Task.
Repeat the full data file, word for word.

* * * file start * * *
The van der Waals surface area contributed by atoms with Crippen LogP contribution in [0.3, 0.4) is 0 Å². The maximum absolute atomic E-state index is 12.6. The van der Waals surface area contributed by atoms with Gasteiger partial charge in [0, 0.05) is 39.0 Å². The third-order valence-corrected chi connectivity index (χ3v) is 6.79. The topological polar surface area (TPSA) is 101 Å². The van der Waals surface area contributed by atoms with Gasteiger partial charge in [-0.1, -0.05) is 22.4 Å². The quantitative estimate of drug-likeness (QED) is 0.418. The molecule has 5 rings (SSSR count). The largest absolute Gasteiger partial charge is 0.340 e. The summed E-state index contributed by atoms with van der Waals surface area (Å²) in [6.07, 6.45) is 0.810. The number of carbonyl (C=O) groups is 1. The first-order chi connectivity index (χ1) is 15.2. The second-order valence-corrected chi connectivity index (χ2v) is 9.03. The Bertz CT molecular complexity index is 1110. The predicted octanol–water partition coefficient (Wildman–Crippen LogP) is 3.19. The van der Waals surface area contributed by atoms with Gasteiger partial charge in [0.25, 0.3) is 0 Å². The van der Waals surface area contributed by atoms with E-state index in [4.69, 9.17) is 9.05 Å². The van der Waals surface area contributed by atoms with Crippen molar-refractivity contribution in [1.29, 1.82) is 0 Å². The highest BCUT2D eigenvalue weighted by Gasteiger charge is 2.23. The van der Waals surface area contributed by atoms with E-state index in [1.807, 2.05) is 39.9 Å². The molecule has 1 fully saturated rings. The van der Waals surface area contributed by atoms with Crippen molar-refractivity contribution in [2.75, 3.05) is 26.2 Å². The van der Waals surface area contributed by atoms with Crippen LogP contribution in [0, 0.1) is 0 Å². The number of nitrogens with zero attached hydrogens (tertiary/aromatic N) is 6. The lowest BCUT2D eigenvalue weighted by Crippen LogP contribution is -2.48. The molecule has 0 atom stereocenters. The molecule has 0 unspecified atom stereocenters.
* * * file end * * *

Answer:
The van der Waals surface area contributed by atoms with Crippen LogP contribution in [0.3, 0.4) is 0 Å². The maximum absolute atomic E-state index is 12.6. The van der Waals surface area contributed by atoms with Gasteiger partial charge in [0, 0.05) is 39.0 Å². The third-order valence-corrected chi connectivity index (χ3v) is 6.79. The topological polar surface area (TPSA) is 101 Å². The van der Waals surface area contributed by atoms with Gasteiger partial charge in [-0.1, -0.05) is 22.4 Å². The quantitative estimate of drug-likeness (QED) is 0.418. The molecule has 5 rings (SSSR count). The largest absolute Gasteiger partial charge is 0.340 e. The summed E-state index contributed by atoms with van der Waals surface area (Å²) in [6.07, 6.45) is 0.810. The number of carbonyl (C=O) groups is 1. The first-order chi connectivity index (χ1) is 15.2. The second-order valence-corrected chi connectivity index (χ2v) is 9.03. The Bertz CT molecular complexity index is 1110. The predicted octanol–water partition coefficient (Wildman–Crippen LogP) is 3.19. The van der Waals surface area contributed by atoms with Gasteiger partial charge in [0.25, 0.3) is 0 Å². The van der Waals surface area contributed by atoms with E-state index in [4.69, 9.17) is 9.05 Å². The van der Waals surface area contributed by atoms with Crippen molar-refractivity contribution in [1.29, 1.82) is 0 Å². The highest BCUT2D eigenvalue weighted by Gasteiger charge is 2.23. The van der Waals surface area contributed by atoms with E-state index in [1.807, 2.05) is 39.9 Å². The molecule has 1 fully saturated rings. The van der Waals surface area contributed by atoms with Crippen molar-refractivity contribution in [2.75, 3.05) is 26.2 Å². The van der Waals surface area contributed by atoms with Crippen LogP contribution in [0, 0.1) is 0 Å². The number of nitrogens with zero attached hydrogens (tertiary/aromatic N) is 6. The lowest BCUT2D eigenvalue weighted by Crippen LogP contribution is -2.48. The molecule has 0 atom stereocenters. The molecule has 0 unspecified atom stereocenters.